How To: Get Better Selections in Photoshop

Make Your photo better one piece at a time.

Want to really harness the power of Adobe Photoshop to improve your photos? You'll need to make a good selection first. Whether you want to extract a subject and place it on a new background, or just modify a portion of your picture, you have to start by selecting the area correctly. Here are step-by-step instructions for great selections, and a way to save them for later use. With the image here, we'll simply blur the background to make the woman and her balloons stand out. But you can use your selection to make other changes, from tweaking the Levels on an Adjustment Layer to distorting the subject's size.

1. Duplicate the Background Layer, and work on the copy.

Type W for the Quick Selection tool. Pick the Add to Selection brush (circled), then paint along the woman and the balloons to make a selection- Photoshop will do most of the work.

2. Although your initial selection will be a bit rough, you can keep using the Quick Selection tool to perfect it.

(This step is not pictured.) How? Zoom into your photo for a close-up view of one of the more complicated edges of the selected area, then shrink your brush size. Switch to the Subtract brush (it's to the right of the Add brush), and paint on your image to remove the selection from areas where it doesn't belong. To add a little of your selection back, hold down the Shift key to temporarily return to the Add brush.

3. Sometimes the software can't quite get a grip on what you want to keep in your selection and what you want to take out.

When that happens, type Q to go into Quick Mask mode and tweak your selection manually. In Quick Mask, the red tint represents your unselected area. Type B for the Brush tool, then D to make sure black and white are in your color palette. Start with a brush at 90% hardness, then paint with white where you want to add to your selection, or paint with black to remove it. Zoomed in close, check all the edges, making sure you've selected only what you need. Type Q again to exit Quick Mask mode.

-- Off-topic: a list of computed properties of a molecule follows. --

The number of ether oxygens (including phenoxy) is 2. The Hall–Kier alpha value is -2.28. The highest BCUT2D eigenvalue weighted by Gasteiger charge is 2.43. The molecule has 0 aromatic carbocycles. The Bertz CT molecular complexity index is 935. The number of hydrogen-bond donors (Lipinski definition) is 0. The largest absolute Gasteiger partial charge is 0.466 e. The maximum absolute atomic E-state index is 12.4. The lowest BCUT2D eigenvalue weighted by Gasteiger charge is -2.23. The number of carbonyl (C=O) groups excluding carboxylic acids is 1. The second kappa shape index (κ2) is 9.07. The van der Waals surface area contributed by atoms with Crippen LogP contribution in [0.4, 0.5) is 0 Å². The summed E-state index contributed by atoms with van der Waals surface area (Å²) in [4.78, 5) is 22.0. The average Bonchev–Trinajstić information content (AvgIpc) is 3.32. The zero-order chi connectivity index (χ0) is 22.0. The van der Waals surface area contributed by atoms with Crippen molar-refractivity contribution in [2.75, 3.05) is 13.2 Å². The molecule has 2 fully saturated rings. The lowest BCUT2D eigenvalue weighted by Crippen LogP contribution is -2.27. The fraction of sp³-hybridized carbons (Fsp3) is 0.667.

4. To further perfect your selection, go to Select > Refine Edge.

Zoom in to 100%, and choose the On White preview (circled) so you can really see how your edge looks. Use the sliders to improve it. Your Radius and Feathering should usually remain low. This selection needs some contracting because we captured too much of what was slightly outside the balloons. Finally, turn up the Smooth slider to iron out the bumps introduced by the Quick Selection Tool. Click OK when you've got it right.

5. After all that work, save your selection.

Go to Select > Save Selection. Name it, and click OK. Then hit Ctrl (Command on a Mac) + D to deselect. Don't worry that your selection disappears. Since it's saved, you can always bring it back.

6. Now that we have a clean selection to work with, we'll use it to blur the background, but keep the main subject sharp.

Start by blurring the Background Copy Layer. Go to Filter > Blur > Gaussian Blur.

7. To begin hiding the blur where you don't want it, add a mask to your Background Copy Layer by clicking the Mask button in the Layers panel (it looks like a rectangle with a circle in the middle).

The blurring will look fake if there isn't a bit of sharpness in the foreground, so hit G on your keyboard to get the Gradient tool, and draw a gradient to reveal some sharpness on the street. Then load your selection by going to Select > Load Selection. Choose your saved selection from the pulldown menu, and click OK.

8. Now fill the selection by going to Edit > Fill and choosing Use: Black.

This will fill your selection and reveal the sharpness beneath. Use the Brush tool to mask out sharpness where it doesn't belong- this photo looks more polished with the distracting foreground details blurred out, too. If you want to keep editing (say, adding saturation to the balloons or brightening the figure), make those changes with Adjustment Layers and use your selection for more masks.

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